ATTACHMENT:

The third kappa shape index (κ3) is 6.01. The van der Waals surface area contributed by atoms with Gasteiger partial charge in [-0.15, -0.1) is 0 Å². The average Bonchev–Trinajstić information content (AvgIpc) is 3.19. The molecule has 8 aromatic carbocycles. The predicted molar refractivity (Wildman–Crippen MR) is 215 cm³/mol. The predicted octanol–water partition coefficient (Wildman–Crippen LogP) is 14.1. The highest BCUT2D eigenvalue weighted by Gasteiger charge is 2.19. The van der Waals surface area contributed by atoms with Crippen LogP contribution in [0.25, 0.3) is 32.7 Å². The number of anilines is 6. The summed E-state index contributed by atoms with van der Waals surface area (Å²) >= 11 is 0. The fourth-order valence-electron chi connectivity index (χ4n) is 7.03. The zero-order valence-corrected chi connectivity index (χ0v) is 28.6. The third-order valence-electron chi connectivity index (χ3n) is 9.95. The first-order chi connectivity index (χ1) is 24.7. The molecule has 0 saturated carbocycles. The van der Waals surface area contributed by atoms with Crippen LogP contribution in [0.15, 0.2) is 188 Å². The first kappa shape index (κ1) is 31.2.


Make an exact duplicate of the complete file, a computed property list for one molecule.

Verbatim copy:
The third kappa shape index (κ3) is 6.01. The van der Waals surface area contributed by atoms with Gasteiger partial charge in [-0.15, -0.1) is 0 Å². The average Bonchev–Trinajstić information content (AvgIpc) is 3.19. The molecule has 8 aromatic carbocycles. The predicted molar refractivity (Wildman–Crippen MR) is 215 cm³/mol. The predicted octanol–water partition coefficient (Wildman–Crippen LogP) is 14.1. The highest BCUT2D eigenvalue weighted by Gasteiger charge is 2.19. The van der Waals surface area contributed by atoms with Crippen LogP contribution in [0.25, 0.3) is 32.7 Å². The number of anilines is 6. The summed E-state index contributed by atoms with van der Waals surface area (Å²) >= 11 is 0. The fourth-order valence-electron chi connectivity index (χ4n) is 7.03. The zero-order valence-corrected chi connectivity index (χ0v) is 28.6. The third-order valence-electron chi connectivity index (χ3n) is 9.95. The first-order chi connectivity index (χ1) is 24.7. The molecule has 0 saturated carbocycles. The van der Waals surface area contributed by atoms with Crippen LogP contribution in [0.15, 0.2) is 188 Å². The first kappa shape index (κ1) is 31.2.